“It is important for us to be able to provide data on the industry”

The APVCA has already held its First Roundtable Discussion that took place in Singapore last year, and brought together more than 100 venture capitalists from the region to network and discuss issues relevant to their industry. 2003 will see the commencement of a series of three-day training programmes for fund managers. According to Vandenborre, the alliance will also team up with international research bodies and hopes to have the APVCA’s first research paper published by the end of 2003.

The APVCA has received backing from the Malaysian government, which has agreed to provide a $100,000 launching grant to the alliance. In addition, the SVCA has also contributed over $15,000 to the alliance. Kuala Lumpur will also play host to the second APVCA Annual Roundtable Discussion this coming June, where it is hoped that venture capitalists from all over the region can begin the process of establishing a code of best practice.


Asian fundraising slumps but investment firm
Although deal flow remains robust, evidencing the view that there are good companies to buy in Asia at compellingly low prices at present, the latest research reveals that fundraising by Asian private equity firms fell by almost 70 per cent in 2002.

The total amount raised last year fell from just under $10bn ($9.92bn) in 2001 to $2.99bn for 2002, according to data published by the Asian Venture Capital Journal. However, the global downturn did little to stifle investment in Asia, which at $10.45bn was only seven per cent down on the $11.23bn invested in 2001.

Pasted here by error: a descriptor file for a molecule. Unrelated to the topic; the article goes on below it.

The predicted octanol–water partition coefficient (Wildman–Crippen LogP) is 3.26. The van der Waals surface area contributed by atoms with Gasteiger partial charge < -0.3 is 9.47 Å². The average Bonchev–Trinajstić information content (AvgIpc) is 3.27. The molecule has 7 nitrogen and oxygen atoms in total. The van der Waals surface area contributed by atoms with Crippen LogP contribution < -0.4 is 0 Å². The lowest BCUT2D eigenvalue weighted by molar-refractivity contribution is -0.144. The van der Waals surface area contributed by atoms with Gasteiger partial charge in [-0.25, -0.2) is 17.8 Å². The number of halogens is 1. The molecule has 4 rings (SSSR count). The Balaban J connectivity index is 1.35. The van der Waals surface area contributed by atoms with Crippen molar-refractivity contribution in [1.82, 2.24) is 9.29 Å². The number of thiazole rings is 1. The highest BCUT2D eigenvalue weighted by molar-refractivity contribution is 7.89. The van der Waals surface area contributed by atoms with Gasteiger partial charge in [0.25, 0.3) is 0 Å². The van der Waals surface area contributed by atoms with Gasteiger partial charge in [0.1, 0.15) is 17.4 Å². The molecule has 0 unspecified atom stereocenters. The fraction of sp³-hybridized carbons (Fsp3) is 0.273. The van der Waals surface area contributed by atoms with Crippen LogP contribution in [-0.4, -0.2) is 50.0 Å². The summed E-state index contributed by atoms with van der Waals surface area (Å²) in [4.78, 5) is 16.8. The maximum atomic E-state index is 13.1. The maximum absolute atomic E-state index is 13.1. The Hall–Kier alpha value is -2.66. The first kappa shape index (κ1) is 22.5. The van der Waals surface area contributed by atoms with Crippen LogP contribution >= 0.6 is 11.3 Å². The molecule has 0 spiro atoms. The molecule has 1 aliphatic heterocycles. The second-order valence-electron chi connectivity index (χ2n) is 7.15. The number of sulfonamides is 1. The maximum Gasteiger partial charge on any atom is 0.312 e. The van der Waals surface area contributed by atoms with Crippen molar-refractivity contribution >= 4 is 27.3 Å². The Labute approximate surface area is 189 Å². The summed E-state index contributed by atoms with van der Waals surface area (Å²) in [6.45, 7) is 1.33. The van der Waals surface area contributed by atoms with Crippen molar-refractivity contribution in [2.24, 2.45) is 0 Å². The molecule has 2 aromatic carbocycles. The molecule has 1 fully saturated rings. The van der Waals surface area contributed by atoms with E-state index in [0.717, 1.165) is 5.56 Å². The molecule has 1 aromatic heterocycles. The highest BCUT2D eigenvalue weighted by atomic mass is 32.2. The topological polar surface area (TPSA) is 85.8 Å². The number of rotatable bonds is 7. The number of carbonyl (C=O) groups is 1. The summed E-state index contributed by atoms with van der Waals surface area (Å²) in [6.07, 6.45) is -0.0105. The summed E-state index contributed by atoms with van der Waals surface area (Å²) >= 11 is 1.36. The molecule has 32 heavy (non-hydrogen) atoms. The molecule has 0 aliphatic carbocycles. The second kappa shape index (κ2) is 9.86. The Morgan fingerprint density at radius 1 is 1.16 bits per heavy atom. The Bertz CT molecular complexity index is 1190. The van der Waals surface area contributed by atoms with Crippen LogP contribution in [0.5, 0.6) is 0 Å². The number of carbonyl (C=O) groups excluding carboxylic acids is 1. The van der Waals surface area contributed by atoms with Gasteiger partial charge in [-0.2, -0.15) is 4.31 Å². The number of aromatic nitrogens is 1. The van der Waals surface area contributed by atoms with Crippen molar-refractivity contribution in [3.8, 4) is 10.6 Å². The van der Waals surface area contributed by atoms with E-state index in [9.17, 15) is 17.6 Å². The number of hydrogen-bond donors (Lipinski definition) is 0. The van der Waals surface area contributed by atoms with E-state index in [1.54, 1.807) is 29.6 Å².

Major funds focusing on Asia that closed in the past year included the Carlyle Group’s Carlyle Asia Venture Fund at $170m and Baring Private Equity Partners Asia’s second pan-Asian fund, which closed below its original $350m to $400m target at $257m.

The latest data also reports on the level of exits in the region. Around 40 major exit transactions were recorded in 2002, with a total value of $5.65bn. Notable deals included the H&Q Asia Pacific consortium’s sale of Good Morning Securities, UBS Capital offloading SDL Leasing and Goldman Sachs and Baring Asia’s sale of their stake in Kookmin Bank.

CLSA raises second Asia fund
Hong Kong-headquartered CLSA Private Equity has raised $69m in a first close for Aria Equity Partners II, a private equity fund that will focus on mid-size companies in Asia. CLSA says its final target for the fund is $150m. Although details of those investing in Aria have not been disclosed, the firm says the majority of the capital raised has come from a core group of international pension funds, financial institutions and insurance companies.

The firm said the new fund will not be restricted to any particular sector, but will target established businesses well positioned for growth, with strong management and a clear competitive advantage. The fund seeks to invest $5m to $15m per deal, holding its investment for one to five years. Joint managing director Richard Pyvis commented in a statement: “Current market conditions make this the ideal time to be investing. Asia is experiencing growth and valuations are very reasonable.”

Warburg Pincus invests in South Korea